Monday, January 28, 2013

MoAR: a few applied gems, and a teaser.

last week was busy, for a number of reasons, all of which involved humans:
meeting up with friends,
colleagues (new and old) coming to visit,
even an ex-girlfriend showing up to town.
so i felt very managerial for most of the week, and as a result, got very little done. every time i was intent on finishing up a $\LaTeX$ writeup, there seemed to be another meeting or appointment to take.

that said, this week's roundup is pretty bare. there are only 3 articles instead of a maximum of 5, and i've made no comments about them. then again, the summaries seem to speak for themselves ..

a hidden biological invariant?

"Life is short for small creatures, longer in big ones. So algae die sooner than oak trees; elephants live longer than mayflies, but you know that. Here's the surprise: There is a mathematical formula which says if you tell me how big something is, I can tell you — with some variation, but not a lot — how long it will live. This doesn't apply to individuals, only to groups, to species. The formula is a simple quarter-power exercise: You take the mass of a plant or an animal, and its metabolic rate is equal to its mass taken to the three-fourths power."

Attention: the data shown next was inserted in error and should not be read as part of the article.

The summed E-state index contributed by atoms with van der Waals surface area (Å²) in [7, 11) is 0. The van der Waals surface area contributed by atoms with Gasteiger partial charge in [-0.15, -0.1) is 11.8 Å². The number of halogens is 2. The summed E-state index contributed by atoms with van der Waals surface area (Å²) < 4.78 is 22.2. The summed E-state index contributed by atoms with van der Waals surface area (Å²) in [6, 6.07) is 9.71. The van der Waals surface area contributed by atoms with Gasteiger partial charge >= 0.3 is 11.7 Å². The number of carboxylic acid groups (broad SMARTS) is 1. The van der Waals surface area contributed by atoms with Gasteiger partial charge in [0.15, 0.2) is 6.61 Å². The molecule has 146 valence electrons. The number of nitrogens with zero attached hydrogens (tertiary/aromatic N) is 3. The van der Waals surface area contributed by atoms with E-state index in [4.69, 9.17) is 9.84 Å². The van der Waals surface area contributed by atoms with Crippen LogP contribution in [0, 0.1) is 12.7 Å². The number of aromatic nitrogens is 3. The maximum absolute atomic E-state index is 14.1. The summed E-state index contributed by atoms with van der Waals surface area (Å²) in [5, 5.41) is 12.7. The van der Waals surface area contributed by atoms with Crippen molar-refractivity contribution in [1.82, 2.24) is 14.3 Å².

algorithm as flow.

"You are watching an optimisation algorithm come up with the best design completely automatically.The outcome is greatest stiffness shape possible for a given amount of material. And amazingly it’s a nuanced truss that isn’t far removed from the look of most motorway bridges. That’s pretty reassuring, actually.

The engineering-y name for this process is ‘topology optimisation’ - essentially making the best use of shape for structures. It’s been the aim of structural engineers since their existence and evolutionary algorithms are a modern development to help this.

a teaser, for a forthcoming lecture series.

"Markov was abrasive, confrontational, and iconoclastic, “Andrew the Furious,” one contemporary called him. "
~ from "an idea that changed the world" @news/harvard

No comments: